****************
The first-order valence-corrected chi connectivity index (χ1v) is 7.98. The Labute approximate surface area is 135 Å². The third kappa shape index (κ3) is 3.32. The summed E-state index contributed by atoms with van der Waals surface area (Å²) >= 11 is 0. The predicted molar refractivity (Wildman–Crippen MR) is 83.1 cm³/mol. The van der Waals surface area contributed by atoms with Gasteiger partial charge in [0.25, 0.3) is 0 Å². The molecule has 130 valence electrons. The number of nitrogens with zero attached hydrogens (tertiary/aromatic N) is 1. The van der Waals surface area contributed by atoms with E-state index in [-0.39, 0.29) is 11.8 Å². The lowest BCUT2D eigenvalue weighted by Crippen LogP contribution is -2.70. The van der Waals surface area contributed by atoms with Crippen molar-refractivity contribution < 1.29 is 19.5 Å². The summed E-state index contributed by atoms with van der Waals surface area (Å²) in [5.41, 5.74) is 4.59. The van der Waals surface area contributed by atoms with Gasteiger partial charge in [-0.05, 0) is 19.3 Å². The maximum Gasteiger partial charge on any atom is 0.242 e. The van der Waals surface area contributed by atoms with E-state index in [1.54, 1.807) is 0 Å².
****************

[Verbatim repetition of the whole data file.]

The first-order valence-corrected chi connectivity index (χ1v) is 7.98. The Labute approximate surface area is 135 Å². The third kappa shape index (κ3) is 3.32. The summed E-state index contributed by atoms with van der Waals surface area (Å²) >= 11 is 0. The predicted molar refractivity (Wildman–Crippen MR) is 83.1 cm³/mol. The van der Waals surface area contributed by atoms with Gasteiger partial charge in [0.25, 0.3) is 0 Å². The molecule has 130 valence electrons. The number of nitrogens with zero attached hydrogens (tertiary/aromatic N) is 1. The van der Waals surface area contributed by atoms with E-state index in [-0.39, 0.29) is 11.8 Å². The lowest BCUT2D eigenvalue weighted by Crippen LogP contribution is -2.70. The van der Waals surface area contributed by atoms with Crippen molar-refractivity contribution < 1.29 is 19.5 Å². The summed E-state index contributed by atoms with van der Waals surface area (Å²) in [5.41, 5.74) is 4.59. The van der Waals surface area contributed by atoms with Gasteiger partial charge in [-0.05, 0) is 19.3 Å². The maximum Gasteiger partial charge on any atom is 0.242 e. The van der Waals surface area contributed by atoms with E-state index in [1.54, 1.807) is 0 Å².